I’m still reaping the benefits of an inspiring couple of days with Dr. Christian Smith of Notre Dame University. This week, I share with you the first paragraph of his book, The Paradox of Generosity, as a sort of guest post.
GENEROSITY IS PARADOXICAL. Those who give, receive back in turn. By spending ourselves for others’ well-being, we enhance our own standing. In letting go of some of what we own, we better secure our own lives. By giving ourselves away, we ourselves move toward flourishing. This is not only a philosophical or religious teaching; it is a sociological fact.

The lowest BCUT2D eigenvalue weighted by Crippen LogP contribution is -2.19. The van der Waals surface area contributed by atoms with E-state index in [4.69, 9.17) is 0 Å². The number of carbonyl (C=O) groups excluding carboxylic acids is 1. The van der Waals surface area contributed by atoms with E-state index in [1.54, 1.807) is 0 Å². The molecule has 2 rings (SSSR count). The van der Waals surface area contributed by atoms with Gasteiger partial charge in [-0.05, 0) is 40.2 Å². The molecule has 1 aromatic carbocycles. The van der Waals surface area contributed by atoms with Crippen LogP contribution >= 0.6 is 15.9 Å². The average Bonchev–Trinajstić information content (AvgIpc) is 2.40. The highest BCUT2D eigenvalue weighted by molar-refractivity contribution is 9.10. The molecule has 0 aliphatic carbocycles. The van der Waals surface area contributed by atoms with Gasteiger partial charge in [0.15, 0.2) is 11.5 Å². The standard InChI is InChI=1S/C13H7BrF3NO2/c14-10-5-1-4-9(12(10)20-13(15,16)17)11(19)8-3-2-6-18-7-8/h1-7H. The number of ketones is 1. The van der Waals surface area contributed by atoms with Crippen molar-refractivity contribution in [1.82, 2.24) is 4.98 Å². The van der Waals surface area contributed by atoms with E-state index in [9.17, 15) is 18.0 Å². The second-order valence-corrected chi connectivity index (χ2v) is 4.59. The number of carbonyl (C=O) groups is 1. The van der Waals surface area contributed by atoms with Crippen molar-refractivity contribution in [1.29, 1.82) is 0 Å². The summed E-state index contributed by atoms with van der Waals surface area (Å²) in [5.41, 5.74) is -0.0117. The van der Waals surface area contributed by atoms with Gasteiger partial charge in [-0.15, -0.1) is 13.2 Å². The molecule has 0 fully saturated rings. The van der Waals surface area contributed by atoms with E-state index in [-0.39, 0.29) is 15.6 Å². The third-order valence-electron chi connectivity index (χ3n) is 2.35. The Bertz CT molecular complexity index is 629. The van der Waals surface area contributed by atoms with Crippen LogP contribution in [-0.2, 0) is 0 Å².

The generosity paradox can also be stated in the negative. By grasping onto what we currently have, we lose out on better goods that we might have gained. In holding onto what we possess, we diminish its long-term value to us. By always protecting ourselves against future uncertainties and misfortunes, we are affected in ways that make us more anxious about uncertainties and vulnerable to future misfortunes. In short, by failing to care for others, we do not properly take care of ourselves. It is no coincidence that the word “miser” is etymologically related to the word “miserable.”
Pastors, take note. Leading your people into greater generosity is pastoral care and discipleship.